‘Everywhere I went, I was welcomed’: Irishman bonds with Alaskans during 56-day paddle of the Yukon River
ANCHORAGE, Alaska (KTUU) - He has never been afraid of challenges and doesn’t claim to be an athlete, however, 61-year-old Dermot Higgins used to be back in the day.
“I’ve cycled around the world. In fact, I’m the oldest person to have cycled around the world,” the retired Irish school teacher shared.
No surprise, Higgins’ latest adventure had him setting his sights on canoeing a solo expedition on the Yukon River. He departed on Aug. 25 from Canada and paddled nearly 2,000 miles to Emmonak, Alaska. He called it the ‘Yesyukon 2023 Adventure.’
“I’d never taken on anything like this and I’d never been in the wilderness before and that took me right out of my comfort zone,” he said.
Higgins averaged about 60 miles a day. He said it took him exactly 56 days, having paddled for 35 of them. The down days were spent resting and getting to know numerous special Alaskans.
“Everywhere I went, I was welcomed. I was fed and I was accommodated in people’s homes. That was very, very special. It’s not something I expected. It’s not something I think I even deserved there but it happened and I really treasure the fact that that happened,” he shared.
Along the way, Higgins had a close call with a bear, capsized his canoe, and battled loneliness and sleepless nights.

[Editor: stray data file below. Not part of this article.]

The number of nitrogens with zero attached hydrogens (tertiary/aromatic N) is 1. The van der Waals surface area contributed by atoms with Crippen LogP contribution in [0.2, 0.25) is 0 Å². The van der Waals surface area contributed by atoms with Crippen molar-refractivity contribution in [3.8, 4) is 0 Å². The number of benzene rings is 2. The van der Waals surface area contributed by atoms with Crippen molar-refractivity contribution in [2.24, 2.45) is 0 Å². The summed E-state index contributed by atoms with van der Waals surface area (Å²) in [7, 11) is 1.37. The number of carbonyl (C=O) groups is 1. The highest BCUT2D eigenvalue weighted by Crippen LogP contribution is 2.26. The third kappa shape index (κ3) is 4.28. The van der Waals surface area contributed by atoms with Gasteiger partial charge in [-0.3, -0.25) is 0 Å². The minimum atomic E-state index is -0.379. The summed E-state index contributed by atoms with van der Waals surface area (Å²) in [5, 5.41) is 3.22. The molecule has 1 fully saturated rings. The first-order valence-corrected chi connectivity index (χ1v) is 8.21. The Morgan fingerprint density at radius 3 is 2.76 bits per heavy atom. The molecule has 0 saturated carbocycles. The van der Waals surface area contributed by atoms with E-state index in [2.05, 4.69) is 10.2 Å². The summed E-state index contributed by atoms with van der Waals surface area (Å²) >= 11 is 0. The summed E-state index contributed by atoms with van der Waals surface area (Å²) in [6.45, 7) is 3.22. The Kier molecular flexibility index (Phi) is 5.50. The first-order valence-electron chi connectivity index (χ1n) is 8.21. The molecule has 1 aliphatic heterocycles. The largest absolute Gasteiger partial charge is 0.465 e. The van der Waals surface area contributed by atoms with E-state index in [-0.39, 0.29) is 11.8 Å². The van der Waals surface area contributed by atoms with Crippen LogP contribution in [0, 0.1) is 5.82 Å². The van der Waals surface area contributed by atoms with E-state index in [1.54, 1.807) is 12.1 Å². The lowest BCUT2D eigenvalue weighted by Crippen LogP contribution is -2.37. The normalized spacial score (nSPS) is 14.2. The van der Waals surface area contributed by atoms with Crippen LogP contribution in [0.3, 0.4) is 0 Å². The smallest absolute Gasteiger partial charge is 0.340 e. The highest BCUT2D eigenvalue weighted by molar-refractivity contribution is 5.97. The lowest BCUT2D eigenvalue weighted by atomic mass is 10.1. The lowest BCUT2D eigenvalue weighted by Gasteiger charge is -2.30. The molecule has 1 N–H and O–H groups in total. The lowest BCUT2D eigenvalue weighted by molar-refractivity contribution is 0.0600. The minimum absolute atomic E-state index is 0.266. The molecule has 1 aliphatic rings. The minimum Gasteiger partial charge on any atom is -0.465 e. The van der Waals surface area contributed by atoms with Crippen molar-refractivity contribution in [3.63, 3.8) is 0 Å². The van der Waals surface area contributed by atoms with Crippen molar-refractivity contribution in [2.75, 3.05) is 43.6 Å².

However, he said the highlights “easily, easily outweigh the negative things that happened to me along the way.”
His trip wasn’t just for fun. He had a purpose of raising awareness for mental health after his own battle with depression and attempting suicide.
“My project aims to encourage other people not to paddle the full Yukon, but to take on challenges of one kind or another in the outdoors because that’s going to improve their mental health,” he explained.
Near the end of his trip, he formed a special bond with one family living in the small town of Marshall.
They took him in and he stayed for a week and learned about a tragedy they had just experienced for themselves. Liz and David Fitka told Higgins their eldest daughter, Kimberly O’Domin, intervened to stop a fight and disappeared under very suspicious circumstances in June. Her body was eventually found 100 miles down river and the funeral had just taken place a few days before he arrived.
“My message is that if people know about the disappearance of this lovely lady, that they should contact state troopers because the people in Marshall know. At the end of the day, the family wants justice for Kimberly. I want to do what I can to help,” Higgins said.
Touched by their story, he is dedicating his ‘Yesyukon 2023 Adventure’ to the memory of their daughter.
Higgins’ journey may have ended, but he said he’ll never forget how the people in Alaska made him feel.
The Irishman kept detailed notes on his entire journey and intends to publish a book with 100% of the proceeds going to Pieta, an Irish suicide prevention and counseling service.
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